by Nicholas Jones
In his short life, Henry Purcell (1659-1695) composed hundreds of extraordinarily expressive songs. It was a rare treat this weekend to hear some of the best of them grippingly performed by the dramatic soprano Malina Rauschenfels.
I heard Rauschenfels in the acoustically vibrant sanctuary of Lakewood Presbyterian Church, with Peter Lekx on baroque violin, David Ellis on gamba, and Paula Maust on harpsichord (a second performance was to be the next night at St. Alban’s in Cleveland Heights). The program was presented jointly by Burning River Baroque and by a group named hūmAnómali (the name was not explained in the otherwise very informative program materials). Rauschenfels has played beautifully on the baroque cello in previous Burning River concerts, but her decision to perform as a vocalist gives these programs an extra focus and intensity.
One of Purcell’s talents was to elevate relatively undistinguished poetry—by, for example, Nahum Tate, who is known mostly for giving Shakespeare’s King Lear a happy ending. Purcell’s daring song settings are astonishingly modern: he is the true precursor to Benjamin Britten, of whom we are hearing a great deal this centennial year.
The Purcell numbers belonged principally to Rauschenfels, who delivered them with a gripping theatricality. Often singing without score, she performed the rapidly varying moods of these songs with commanding gestures, both musical and physical. The contradictions woven into the lyrics (“Still must I love, and bless the pleasing pain”) became more than mere poetical paradoxes, and took on a quality of real situational anguish that would have been at home in a stage play by Harold Pinter.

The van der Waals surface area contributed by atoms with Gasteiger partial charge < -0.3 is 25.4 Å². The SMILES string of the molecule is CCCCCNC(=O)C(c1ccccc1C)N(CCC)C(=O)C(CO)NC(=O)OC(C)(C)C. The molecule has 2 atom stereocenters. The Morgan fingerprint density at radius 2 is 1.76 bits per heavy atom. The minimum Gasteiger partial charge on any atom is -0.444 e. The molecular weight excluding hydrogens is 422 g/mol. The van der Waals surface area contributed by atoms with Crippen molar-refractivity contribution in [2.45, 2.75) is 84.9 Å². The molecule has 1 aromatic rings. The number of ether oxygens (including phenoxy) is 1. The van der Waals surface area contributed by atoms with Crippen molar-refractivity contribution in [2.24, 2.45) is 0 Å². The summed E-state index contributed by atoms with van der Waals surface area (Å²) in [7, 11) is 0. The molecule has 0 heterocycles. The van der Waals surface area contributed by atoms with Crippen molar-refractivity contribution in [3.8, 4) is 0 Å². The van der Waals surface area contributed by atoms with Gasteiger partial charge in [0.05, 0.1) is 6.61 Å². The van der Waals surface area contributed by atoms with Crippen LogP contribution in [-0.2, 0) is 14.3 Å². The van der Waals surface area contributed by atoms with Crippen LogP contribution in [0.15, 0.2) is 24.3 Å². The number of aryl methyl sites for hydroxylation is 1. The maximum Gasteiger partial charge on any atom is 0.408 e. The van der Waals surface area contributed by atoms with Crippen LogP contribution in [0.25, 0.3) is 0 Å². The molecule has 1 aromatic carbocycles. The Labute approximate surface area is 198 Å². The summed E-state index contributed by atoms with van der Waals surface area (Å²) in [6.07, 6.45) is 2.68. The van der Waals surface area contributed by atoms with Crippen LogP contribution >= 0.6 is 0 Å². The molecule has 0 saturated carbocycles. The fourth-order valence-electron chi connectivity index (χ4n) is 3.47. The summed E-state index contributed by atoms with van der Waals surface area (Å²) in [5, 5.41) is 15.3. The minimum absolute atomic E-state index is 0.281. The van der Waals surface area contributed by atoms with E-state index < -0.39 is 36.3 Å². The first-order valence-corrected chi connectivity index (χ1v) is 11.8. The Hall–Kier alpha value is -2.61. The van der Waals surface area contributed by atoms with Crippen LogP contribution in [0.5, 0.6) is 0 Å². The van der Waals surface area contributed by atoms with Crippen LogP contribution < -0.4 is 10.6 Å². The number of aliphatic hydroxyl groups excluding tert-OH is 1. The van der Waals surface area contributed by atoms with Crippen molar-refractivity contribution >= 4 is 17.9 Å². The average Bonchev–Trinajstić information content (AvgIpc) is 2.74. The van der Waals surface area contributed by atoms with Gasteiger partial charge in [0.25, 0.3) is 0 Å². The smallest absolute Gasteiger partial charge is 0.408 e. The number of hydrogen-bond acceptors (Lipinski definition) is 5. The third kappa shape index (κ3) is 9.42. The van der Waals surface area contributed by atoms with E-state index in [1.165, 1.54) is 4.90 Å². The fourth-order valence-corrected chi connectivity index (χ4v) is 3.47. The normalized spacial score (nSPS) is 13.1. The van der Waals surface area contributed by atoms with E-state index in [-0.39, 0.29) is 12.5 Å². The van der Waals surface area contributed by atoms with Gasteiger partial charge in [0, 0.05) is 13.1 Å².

The dramatic highpoint for me was Purcell’s remarkable monologue, The Blessed Virgin’s Expostulation, in which we witness Jesus’s mother Mary in distress over the sudden absence of her young son, when (as the gospel of Luke recounts) he vanished from them to discuss with the theologians in the temple at Jerusalem. Purcell sets her anxiety in a free-form recitative that climaxes in Mary’s spine-chilling appeal to the archangel of the Annunciation, “Gabriel!” Not the least of the many effects in the piece is the silence when Gabriel does not appear, leaving the young mother alone in a world of contradictions and absences.
Equally powerful, though quieter, was the piece that ended the program, Purcell’s O let me forever weep! It is another lament for an absent beloved, this time without religious implications, in which the voice and violin alternate their grief over an inexorably repetitive bass line.
The Purcell songs were interspersed with instrumental pieces by his near contemporaries Henry Playford, John Jenkins, and Christopher Simpson. These interludes showed the late seventeenth century fascination with “division” — a simple tune made increasingly complicated by breaking the long notes of a melody into increasingly shorter and faster passage work. In their negotiations between clear harmonic structure and florid ornamentation, they are beautiful examples of the English Baroque sensibility, no less agitated and emotional in these miniatures than in the grand productions of the French and Italian Baroque.
The hour-long program was beautifully integrated, one piece picking up from the next almost without pause. The players used the long aisle of the sanctuary to great effect, several times bringing the music in from the back. This is courageous in such a small ensemble, requiring the music to be memorized and adding an extra dimension of coordination to the rehearsals. The payoff is enormous: it breaks the wall between audience and performers and brings the music up close and personal, as Purcell would have intended. The audience was small but very appreciative.
Nicholas Jones is Professor of English at Oberlin College and a keen amateur musician.
Published on ClevelandClassical.com September 30, 2013
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